SEC provides disclosure relief, considers employee stock compensation rules

By Ken Tysiac

The SEC voted Wednesday to provide disclosure relief for certain securities offerings related to employee compensation, and to seek public comment on ways to modernize its rules for employee stock compensation.

Rules adopted Wednesday raised the threshold for the aggregate sales price or amount of securities sold in compensatory arrangements that require an issuer to deliver additional disclosures to investors. The threshold increased from $5 million to $10 million for any 12-month period.

The rules amend Securities Act Rule 701, which provides an exemption from registration for securities issued by nonreporting companies for employee compensation.

Meanwhile, the SEC is seeking comments on how to modernize rules related to compensatory arrangements to accommodate evolution in the types of compensatory offerings and the composition of the workforce. The concept release issued Wednesday seeks feedback on:

  • Gig economy relationships and how they might provide a basis for contractors of a company to be eligible for employee stock compensation under the Rule 701 exception.
  • Whether the SEC should further revise the disclosure content and timing requirements of Rule 701(e).
  • Whether the use of Form S-8 to register the offering of securities for employee benefit plans should be streamlined. Form S-8 provides a simplified registration form for companies to use to issue securities for employee stock purchase plans.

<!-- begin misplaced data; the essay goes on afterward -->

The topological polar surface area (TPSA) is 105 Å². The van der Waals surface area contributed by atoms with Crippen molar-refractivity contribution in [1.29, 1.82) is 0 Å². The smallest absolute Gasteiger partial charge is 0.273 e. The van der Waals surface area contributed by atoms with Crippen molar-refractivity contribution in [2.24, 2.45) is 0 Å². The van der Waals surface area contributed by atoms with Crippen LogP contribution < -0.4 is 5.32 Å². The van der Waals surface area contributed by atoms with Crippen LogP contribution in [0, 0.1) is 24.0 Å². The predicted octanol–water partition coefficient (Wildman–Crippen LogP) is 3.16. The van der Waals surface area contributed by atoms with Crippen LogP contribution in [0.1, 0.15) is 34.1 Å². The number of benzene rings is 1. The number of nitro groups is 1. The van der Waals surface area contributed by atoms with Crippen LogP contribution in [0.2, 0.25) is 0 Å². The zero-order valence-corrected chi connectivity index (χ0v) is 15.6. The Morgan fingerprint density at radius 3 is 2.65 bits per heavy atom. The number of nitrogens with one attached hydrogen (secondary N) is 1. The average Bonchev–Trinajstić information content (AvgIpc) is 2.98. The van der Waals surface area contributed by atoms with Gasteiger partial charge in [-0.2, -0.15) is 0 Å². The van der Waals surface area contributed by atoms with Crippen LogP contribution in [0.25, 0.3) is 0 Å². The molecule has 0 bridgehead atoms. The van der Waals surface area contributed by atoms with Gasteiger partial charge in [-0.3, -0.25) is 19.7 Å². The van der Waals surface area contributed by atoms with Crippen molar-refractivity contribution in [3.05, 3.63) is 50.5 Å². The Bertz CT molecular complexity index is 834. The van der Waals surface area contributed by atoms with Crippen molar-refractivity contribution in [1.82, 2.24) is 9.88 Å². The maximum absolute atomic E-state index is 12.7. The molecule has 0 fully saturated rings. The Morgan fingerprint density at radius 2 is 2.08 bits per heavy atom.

"The rule as amended, and the concept release, are responsive to the fact that the American economy is rapidly evolving, including through the development of both new compensatory instruments and novel worker relationships — often referred to as the 'gig economy,' " SEC Chairman Jay Clayton said in a news release. "We must do all we can to ensure our regulatory framework reflects changes in our marketplace, including our labor markets."

The rules amendments will take effect upon their publication in the Federal Register, and the public comment period on the concept release will remain open for 60 days following publication in the Federal Register.

Ken Tysiac (Kenneth.Tysiac@aicpa-cima.com) is a JofA editorial director.

NEWS

IRS sets start date for tax season

The IRS announced that tax season will start in late January and that it will issue refunds to taxpayers despite the partial shutdown of the federal government.

PODCAST

Why CPAs can’t wait on automation tools

What do accounting firms waiting on others to develop AI, automation, and data analytics tools have in common with a baseball fan sitting in a stadium filling with water at an exponential rate? The answer could determine your firm’s fate.